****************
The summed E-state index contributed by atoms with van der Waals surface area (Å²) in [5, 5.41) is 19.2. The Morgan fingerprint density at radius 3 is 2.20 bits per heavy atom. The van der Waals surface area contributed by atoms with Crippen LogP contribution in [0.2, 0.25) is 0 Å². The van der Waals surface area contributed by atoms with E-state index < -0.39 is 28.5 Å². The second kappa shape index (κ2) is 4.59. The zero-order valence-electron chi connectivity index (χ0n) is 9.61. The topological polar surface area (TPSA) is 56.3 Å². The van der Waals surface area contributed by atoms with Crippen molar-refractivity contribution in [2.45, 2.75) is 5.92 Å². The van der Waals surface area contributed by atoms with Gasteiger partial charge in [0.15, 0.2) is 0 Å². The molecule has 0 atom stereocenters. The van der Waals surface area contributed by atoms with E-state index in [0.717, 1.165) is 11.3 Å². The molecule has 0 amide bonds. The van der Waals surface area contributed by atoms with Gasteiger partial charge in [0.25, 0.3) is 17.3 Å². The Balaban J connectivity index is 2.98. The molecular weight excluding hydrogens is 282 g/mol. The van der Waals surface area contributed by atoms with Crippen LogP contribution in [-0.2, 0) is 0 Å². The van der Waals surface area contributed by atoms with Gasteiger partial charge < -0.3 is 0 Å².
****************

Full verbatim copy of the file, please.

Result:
The summed E-state index contributed by atoms with van der Waals surface area (Å²) in [5, 5.41) is 19.2. The Morgan fingerprint density at radius 3 is 2.20 bits per heavy atom. The van der Waals surface area contributed by atoms with Crippen LogP contribution in [0.2, 0.25) is 0 Å². The van der Waals surface area contributed by atoms with E-state index < -0.39 is 28.5 Å². The second kappa shape index (κ2) is 4.59. The zero-order valence-electron chi connectivity index (χ0n) is 9.61. The topological polar surface area (TPSA) is 56.3 Å². The van der Waals surface area contributed by atoms with Crippen molar-refractivity contribution in [2.45, 2.75) is 5.92 Å². The van der Waals surface area contributed by atoms with Gasteiger partial charge in [0.15, 0.2) is 0 Å². The molecule has 0 atom stereocenters. The van der Waals surface area contributed by atoms with E-state index in [0.717, 1.165) is 11.3 Å². The molecule has 0 amide bonds. The van der Waals surface area contributed by atoms with Gasteiger partial charge in [0.25, 0.3) is 17.3 Å². The Balaban J connectivity index is 2.98. The molecular weight excluding hydrogens is 282 g/mol. The van der Waals surface area contributed by atoms with Crippen LogP contribution in [-0.2, 0) is 0 Å². The van der Waals surface area contributed by atoms with Gasteiger partial charge < -0.3 is 0 Å².